Yes, that’s a kale salad! Possibly coated in cashews and nutritional yeast? Whatever it was, me likey. By the way, every entrée at Better Life comes with a side salad, and as you can see, they don’t skimp on the portions!

Speaking of salad’s, this is Better Life’s “Egg” Salad! I know–unbelievable. I got another meal to go (so I could have one less mediocre dining hall meal the next day!) and I chose this salad to go with it. I think it’s enough of a triumph to make vegan egg salad, let alone raw vegan egg salad! This wonderful dish consists of veggies (chives?) and shredded coconut meat in a dreamy, creamy yellow cashew-based sauce! It might not have tasted exactly like egg salad, but that’s only because it was better. Plus, it leaves you feeling glowing, not heavy. :)

The actual entrée I got to go was the Lasagna (we’ve all heard “rawsagna” one too many times, haven’t we?).

Marinara sauce, zucchini, mushroom, grilled onion, ricotta cheese, parmesan cheese, tomatoes, basil, mozzarella cheese.

Three different raw vegan cheeses in one lasagna? Yes, please! The ricotta was awesome in this lasagna–much better than it was on its own in the platter. I asked for a side of that heavenly pesto sauce to go with it too…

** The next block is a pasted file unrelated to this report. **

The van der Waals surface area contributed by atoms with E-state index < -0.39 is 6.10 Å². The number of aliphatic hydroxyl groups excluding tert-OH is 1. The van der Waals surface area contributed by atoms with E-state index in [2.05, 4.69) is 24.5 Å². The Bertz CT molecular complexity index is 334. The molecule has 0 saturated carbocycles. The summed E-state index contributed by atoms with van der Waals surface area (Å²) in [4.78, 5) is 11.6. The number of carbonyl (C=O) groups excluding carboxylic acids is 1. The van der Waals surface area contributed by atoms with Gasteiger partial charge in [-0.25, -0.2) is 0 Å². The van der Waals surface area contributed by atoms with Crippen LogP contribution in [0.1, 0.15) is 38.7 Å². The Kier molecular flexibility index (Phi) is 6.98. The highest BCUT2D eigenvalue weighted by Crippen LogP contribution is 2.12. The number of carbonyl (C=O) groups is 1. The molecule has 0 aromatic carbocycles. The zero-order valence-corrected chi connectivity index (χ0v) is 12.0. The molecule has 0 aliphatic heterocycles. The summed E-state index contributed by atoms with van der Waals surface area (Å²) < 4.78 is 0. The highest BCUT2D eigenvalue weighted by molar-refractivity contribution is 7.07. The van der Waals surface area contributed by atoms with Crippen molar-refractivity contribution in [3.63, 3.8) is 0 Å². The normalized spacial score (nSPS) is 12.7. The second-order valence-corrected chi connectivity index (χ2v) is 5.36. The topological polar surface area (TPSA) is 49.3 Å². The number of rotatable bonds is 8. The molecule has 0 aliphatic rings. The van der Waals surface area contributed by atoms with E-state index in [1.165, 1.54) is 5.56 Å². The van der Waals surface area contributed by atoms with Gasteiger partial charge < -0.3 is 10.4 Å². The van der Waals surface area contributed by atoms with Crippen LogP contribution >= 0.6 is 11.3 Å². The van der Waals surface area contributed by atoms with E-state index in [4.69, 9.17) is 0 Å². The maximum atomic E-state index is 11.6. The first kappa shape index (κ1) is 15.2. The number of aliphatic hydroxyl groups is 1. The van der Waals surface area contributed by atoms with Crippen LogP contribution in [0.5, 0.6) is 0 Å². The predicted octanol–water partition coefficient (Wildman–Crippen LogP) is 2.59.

It rounded out all the flavors so well, that I’m almost ready to call Better Life to tell them they should permanently incorporate it into the dish!

If you can’t tell, I thoroughly enjoyed my evening at Better Life Cuisine. Not only was the food a veritable party in the mouth (or is that just because I had the fiesta platter?), but there was so much of it! Raw restaurants are known for tiny portions, and Better Life spits in the face of that stereotype. And to get that giant, raw, organic entrée with a salad for only 10-12 bucks total? Now that‘s the way to bring raw into the mainstream!

Holy Yum Yum

It’s about time I give a shout out to one of my new favorite cookbooks, which I finally got a chance to cook from over winter break. The funny thing is, this book is so beautiful and its recipes so inventive, that it became one of my favorites from the moment I bought it, months before I could actually whip up any of its crave-worthy recipes. If it’s not obvious from the title, I’m talking about Vegan Yum Yum (I’m linking to it so you can buy it right now! It’s that good…) by Lauren Ulm, author of the beloved Vegan Yum Yum blog.